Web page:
Randomised controlled trials RCTs of diet or exercise, or both, interventions for preventing excessive weight gain in pregnancy. Two review authors independently assessed trials for inclusion and risk of bias , extracted data and checked them for accuracy. We organised RCTs according to the type of interventions and pooled data using the random-effects model in the Review Manager software. We also performed subgroup analyses according to the initial risk of adverse effects related to poor weight control.

Jump to navigation. A large proportion of women gain more weight than is recommended during pregnancy. Excessive weight gain in pregnancy is associated with complications such as diabetes, high blood pressure, caesarean section , and large babies.

This review aimed to determine whether diet or exercise measures,or both, could prevent excessive gestational weight gain GWG , and if they were safe. How we conducted the review. This is an update of a review first published in and is current to November and included randomised controlled trials RCTs only in the updated review.

We grouped studies according to the types of interventions, and according to the types of participants, i. We included 65 randomised controlled trials, of which 49 trials involving 11, women contributed data. Twenty studies were at a moderate-to high- risk of bias.

The diets tested were low sugar low glycaemic load , diabetic, low-calorie or low-fat diets, with or without food diaries and regular weighing. The exercise interventions were most often of moderate intensity and involving regular walking, dance or aerobic classes. The comparison or control group generally received standard care. We considered this evidence to be high-quality. There was a tendency for supervised exercise-only interventions to reduce macrosomia too.

Maternal hypertension high blood pressure was also reduced with the interventions. We found no clear differences between study groups with regard to most infant complications, except that for high- risk women the babies born to the women in the intervention group were less likely to experience breathing difficulties respiratory distress syndrome than babies in the control group.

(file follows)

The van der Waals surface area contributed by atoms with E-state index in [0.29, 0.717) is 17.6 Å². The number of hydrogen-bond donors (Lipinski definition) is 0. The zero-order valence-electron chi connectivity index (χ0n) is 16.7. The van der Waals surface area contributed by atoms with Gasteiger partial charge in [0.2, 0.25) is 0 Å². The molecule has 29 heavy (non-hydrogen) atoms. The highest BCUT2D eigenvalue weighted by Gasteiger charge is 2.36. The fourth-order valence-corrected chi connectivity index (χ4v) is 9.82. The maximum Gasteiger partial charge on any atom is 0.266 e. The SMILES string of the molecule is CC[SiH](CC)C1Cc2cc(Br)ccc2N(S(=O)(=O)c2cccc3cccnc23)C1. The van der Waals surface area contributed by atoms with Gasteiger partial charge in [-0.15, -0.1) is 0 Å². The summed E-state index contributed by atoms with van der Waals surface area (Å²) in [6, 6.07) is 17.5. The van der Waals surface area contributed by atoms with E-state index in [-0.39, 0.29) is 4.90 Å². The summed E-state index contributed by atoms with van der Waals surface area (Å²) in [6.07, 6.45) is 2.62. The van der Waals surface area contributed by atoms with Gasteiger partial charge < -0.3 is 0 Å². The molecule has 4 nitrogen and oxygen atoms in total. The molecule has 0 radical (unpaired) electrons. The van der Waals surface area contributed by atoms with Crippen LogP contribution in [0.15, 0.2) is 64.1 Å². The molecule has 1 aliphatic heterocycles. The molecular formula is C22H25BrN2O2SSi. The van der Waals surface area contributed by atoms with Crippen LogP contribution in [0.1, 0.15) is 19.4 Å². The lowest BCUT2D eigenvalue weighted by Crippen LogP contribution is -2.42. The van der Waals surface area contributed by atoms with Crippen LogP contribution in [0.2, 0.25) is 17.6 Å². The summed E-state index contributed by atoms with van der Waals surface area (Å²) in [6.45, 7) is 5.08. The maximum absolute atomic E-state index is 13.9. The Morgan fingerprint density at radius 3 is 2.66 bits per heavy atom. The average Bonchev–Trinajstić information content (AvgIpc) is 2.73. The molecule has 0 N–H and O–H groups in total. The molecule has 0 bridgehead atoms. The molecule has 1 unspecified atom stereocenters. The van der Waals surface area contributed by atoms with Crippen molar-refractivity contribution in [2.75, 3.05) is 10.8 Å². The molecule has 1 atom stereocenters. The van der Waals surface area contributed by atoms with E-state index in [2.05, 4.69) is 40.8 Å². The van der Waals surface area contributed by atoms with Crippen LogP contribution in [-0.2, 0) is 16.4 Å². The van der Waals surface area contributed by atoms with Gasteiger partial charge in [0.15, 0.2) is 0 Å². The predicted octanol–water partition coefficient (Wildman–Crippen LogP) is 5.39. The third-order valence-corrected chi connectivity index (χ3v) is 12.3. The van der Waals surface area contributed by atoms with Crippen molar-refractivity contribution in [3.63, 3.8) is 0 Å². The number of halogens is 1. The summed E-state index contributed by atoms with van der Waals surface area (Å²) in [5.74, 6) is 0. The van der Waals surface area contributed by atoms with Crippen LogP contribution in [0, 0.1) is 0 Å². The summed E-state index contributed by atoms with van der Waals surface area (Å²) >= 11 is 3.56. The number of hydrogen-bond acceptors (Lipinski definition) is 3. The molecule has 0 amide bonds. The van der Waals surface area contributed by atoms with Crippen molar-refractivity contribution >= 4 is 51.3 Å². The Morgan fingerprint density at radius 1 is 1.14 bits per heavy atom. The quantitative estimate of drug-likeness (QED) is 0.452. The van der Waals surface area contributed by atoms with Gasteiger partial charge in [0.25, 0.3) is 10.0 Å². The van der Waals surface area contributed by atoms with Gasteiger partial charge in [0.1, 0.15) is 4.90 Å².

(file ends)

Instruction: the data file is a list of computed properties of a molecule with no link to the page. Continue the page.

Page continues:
This evidence was mostly of a moderate quality. The studies had differences in the types of interventions, types of participants for example in terms of body mass index BMI , number of previous pregnancies and age , delivery of the intervention whether the intervention was incorporated into antenatal visits or delivered separately by a dietician , timing of the measurements, timing of commencement of the intervention first, second or third trimester , the intensity of the intervention , and how it was monitored or supervised.

Most included studies were carried out in developed countries and it is not clear whether these results are widely applicable to lower income settings. We found high-quality evidence that diet or exercise interventions, or both, help to reduce excessive weight gain in pregnancy.

They may also reduce caesarean deliveries, especially with combined diet and exercise interventions, and maternal hypertension. In addition, the chances of having a baby over 4 kg and the chances of the newborn having breathing difficulties after birth may be reduced, especially in overweight and obese women.

Moderate-intensity exercise appears to be an important part of weight- control strategies in pregnancy; however, more research is needed on side-effects to inform safe guidelines. High-quality evidence indicates that diet or exercise, or both, during pregnancy can reduce the risk of excessive GWG.

Other benefits may include a lower risk of caesarean delivery, macrosomia, and neonatal respiratory morbidity , particularly for high- risk women receiving combined diet and exercise interventions. Maternal hypertension may also be reduced. Exercise appears to be an important part of controlling weight gain in pregnancy and more research is needed to establish safe guidelines.